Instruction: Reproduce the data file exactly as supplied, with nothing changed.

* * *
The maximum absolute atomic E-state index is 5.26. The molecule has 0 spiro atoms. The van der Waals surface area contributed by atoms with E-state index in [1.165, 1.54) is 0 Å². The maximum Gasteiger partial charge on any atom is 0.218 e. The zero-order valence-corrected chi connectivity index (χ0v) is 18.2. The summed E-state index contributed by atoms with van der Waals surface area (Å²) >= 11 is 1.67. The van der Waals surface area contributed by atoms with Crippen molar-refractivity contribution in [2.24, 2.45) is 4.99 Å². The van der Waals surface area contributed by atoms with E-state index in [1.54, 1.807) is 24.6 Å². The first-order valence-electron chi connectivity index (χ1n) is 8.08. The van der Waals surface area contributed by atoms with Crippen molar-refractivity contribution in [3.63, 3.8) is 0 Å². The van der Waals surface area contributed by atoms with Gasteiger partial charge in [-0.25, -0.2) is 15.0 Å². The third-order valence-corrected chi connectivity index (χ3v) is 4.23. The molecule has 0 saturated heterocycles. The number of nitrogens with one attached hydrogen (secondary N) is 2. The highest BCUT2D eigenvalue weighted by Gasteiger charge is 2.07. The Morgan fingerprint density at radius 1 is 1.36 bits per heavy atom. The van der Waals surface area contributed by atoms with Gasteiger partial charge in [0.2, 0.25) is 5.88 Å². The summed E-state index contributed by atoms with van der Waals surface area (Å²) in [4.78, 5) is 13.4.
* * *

The maximum absolute atomic E-state index is 5.26. The molecule has 0 spiro atoms. The van der Waals surface area contributed by atoms with E-state index in [1.165, 1.54) is 0 Å². The maximum Gasteiger partial charge on any atom is 0.218 e. The zero-order valence-corrected chi connectivity index (χ0v) is 18.2. The summed E-state index contributed by atoms with van der Waals surface area (Å²) >= 11 is 1.67. The van der Waals surface area contributed by atoms with Crippen molar-refractivity contribution in [2.24, 2.45) is 4.99 Å². The van der Waals surface area contributed by atoms with E-state index in [1.54, 1.807) is 24.6 Å². The first-order valence-electron chi connectivity index (χ1n) is 8.08. The van der Waals surface area contributed by atoms with Crippen molar-refractivity contribution in [3.63, 3.8) is 0 Å². The van der Waals surface area contributed by atoms with Gasteiger partial charge in [-0.25, -0.2) is 15.0 Å². The third-order valence-corrected chi connectivity index (χ3v) is 4.23. The molecule has 0 saturated heterocycles. The number of nitrogens with one attached hydrogen (secondary N) is 2. The highest BCUT2D eigenvalue weighted by Gasteiger charge is 2.07. The Morgan fingerprint density at radius 1 is 1.36 bits per heavy atom. The van der Waals surface area contributed by atoms with Gasteiger partial charge in [0.2, 0.25) is 5.88 Å². The summed E-state index contributed by atoms with van der Waals surface area (Å²) in [4.78, 5) is 13.4.